Today marks the proposed launch date for the Falcon 9, a new rocket developed by the Space Exploration Technologies Corporation. SpaceX, as it’s more commonly called, was created by PayPal and Tesla Motors founder Elon Musk as a commercialized venture to ferry cargo to the International Space Station. At its heart, SpaceX represents a new wave of privatization in the space sector, a frontier once solely the domain of government entities like NASA.
You won’t hear this often from me, but President Obama was right to cut NASA’s budget in favor of private contractors taking over. Commercializing space is the only way to jump-start humanity’s transition from low Earth orbit to the Moon and Mars. By turning over the more “mundane” tasks of spaceflight (if there are such things) to companies like SpaceX, NASA is free to plan bolder missions, both manned and unmanned.
But privatizing space is a new frontier for the government. The whole purpose of space privatization is to improve efficiency and reliability, and to reallocate resources. How can the government maximize these benefits? Good policy would be a good start. Here are three things the government can do right now to give private industry the best chance to succeed in space:
Recognize off-planet property rights
Some people have argued that private individuals or corporations shouldn’t be able to own territory on the Moon or Mars in the sense that they can on the earth. Their reasons are all over the place, but most rely on the premise that the Moon is a naturally beautiful resource and we shouldn’t sell off something of global heritage to a private company. My response? If you really want to give people the fullest appreciation for the Moon, let it be developed. People appreciate practicality. No industry will ever develop on the Moon, or Mars or wherever until it can be assured the fruits of its labor won’t be confiscated.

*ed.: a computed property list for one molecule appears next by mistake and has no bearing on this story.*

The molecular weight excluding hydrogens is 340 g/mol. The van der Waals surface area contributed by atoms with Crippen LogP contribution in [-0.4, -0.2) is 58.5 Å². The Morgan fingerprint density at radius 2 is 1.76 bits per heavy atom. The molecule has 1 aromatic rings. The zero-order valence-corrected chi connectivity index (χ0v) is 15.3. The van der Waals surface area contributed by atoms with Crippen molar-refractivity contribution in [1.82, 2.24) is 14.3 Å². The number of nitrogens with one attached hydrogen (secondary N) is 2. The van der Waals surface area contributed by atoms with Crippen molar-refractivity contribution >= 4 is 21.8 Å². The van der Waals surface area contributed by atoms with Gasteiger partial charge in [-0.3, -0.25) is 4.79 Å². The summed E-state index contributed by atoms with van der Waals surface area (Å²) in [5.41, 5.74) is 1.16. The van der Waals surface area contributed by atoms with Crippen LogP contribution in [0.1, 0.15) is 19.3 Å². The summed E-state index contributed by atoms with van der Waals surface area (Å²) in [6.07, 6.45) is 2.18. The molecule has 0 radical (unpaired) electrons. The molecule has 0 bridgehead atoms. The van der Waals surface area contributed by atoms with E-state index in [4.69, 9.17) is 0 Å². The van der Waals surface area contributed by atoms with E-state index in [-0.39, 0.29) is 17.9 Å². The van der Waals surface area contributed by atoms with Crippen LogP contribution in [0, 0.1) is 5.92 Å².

Collaborate with private firms
A lot of this is already going on. NASA should continue to share data and advice with private companies, which will benefit both ventures. NASA has considerably more experience than most of these young space tech firms when it comes to launches and orbital technologies. By helping private developers avoid mistakes, NASA gains a more reliable partner, and contractors gain a higher chance for success and profit. Everybody benefits. I call this the “tutor principle.”
Replace every LEO dollar saved with a LEO+ dollar spent
We’ve been stuck in low Earth orbit for decades. NASA’s resources have been drained by missions to resupply the ISS, which, while necessary for the valuable research the Space Station generates, could be done more efficiently by a private corporation. But savings alone will not push mankind’s envelope past 100 miles above the earth. For each dollar the government saves by privatizing LEO servicing, it has another dollar to spend on bolder initiatives. The Orion Project is a great example of a project that deserves more funding and planning because of its vision. The GOP especially should keep this principle in mind when trimming the budget! Space exploration produces technology and jobs in a way that entitlement spending does not, and should receive a higher funding priority as a result. Interest earned by cost-cutting privatization shouldn’t be taken away, but rather re-invested by the agency that created it. Doing the opposite would penalize agencies for being more efficient, which is not a smart move.
It’s not rocket science, folks. Space exploration creates an astronomical number of private sector jobs, and generates huge amounts of new, marketable technology (marketable is also taxable, I might add). That’s why the government should work with private industry to see the space sector grow, and the reach of humanity along with it.